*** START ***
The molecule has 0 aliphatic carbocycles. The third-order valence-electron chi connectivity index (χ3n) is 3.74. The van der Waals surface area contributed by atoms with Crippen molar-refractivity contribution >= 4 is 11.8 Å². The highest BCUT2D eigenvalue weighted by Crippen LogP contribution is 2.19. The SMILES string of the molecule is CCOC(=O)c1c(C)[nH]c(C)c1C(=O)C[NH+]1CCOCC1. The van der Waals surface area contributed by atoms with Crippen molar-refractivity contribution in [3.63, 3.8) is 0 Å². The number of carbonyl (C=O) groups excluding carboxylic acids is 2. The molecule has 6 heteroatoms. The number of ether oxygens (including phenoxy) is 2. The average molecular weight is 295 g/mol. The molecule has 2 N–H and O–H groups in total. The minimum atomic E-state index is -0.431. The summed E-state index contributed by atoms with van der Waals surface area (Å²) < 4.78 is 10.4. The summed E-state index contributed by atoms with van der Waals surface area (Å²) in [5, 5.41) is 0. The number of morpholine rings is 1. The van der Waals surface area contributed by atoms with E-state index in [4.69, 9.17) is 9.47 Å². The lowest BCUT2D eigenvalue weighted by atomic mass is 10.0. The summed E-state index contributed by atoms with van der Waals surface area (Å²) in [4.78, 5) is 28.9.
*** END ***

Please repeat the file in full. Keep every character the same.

The molecule has 0 aliphatic carbocycles. The third-order valence-electron chi connectivity index (χ3n) is 3.74. The van der Waals surface area contributed by atoms with Crippen molar-refractivity contribution >= 4 is 11.8 Å². The highest BCUT2D eigenvalue weighted by Crippen LogP contribution is 2.19. The SMILES string of the molecule is CCOC(=O)c1c(C)[nH]c(C)c1C(=O)C[NH+]1CCOCC1. The van der Waals surface area contributed by atoms with Crippen molar-refractivity contribution in [3.63, 3.8) is 0 Å². The number of carbonyl (C=O) groups excluding carboxylic acids is 2. The molecule has 6 heteroatoms. The number of ether oxygens (including phenoxy) is 2. The average molecular weight is 295 g/mol. The molecule has 2 N–H and O–H groups in total. The minimum atomic E-state index is -0.431. The summed E-state index contributed by atoms with van der Waals surface area (Å²) < 4.78 is 10.4. The summed E-state index contributed by atoms with van der Waals surface area (Å²) in [5, 5.41) is 0. The number of morpholine rings is 1. The van der Waals surface area contributed by atoms with E-state index in [4.69, 9.17) is 9.47 Å². The lowest BCUT2D eigenvalue weighted by atomic mass is 10.0. The summed E-state index contributed by atoms with van der Waals surface area (Å²) in [4.78, 5) is 28.9.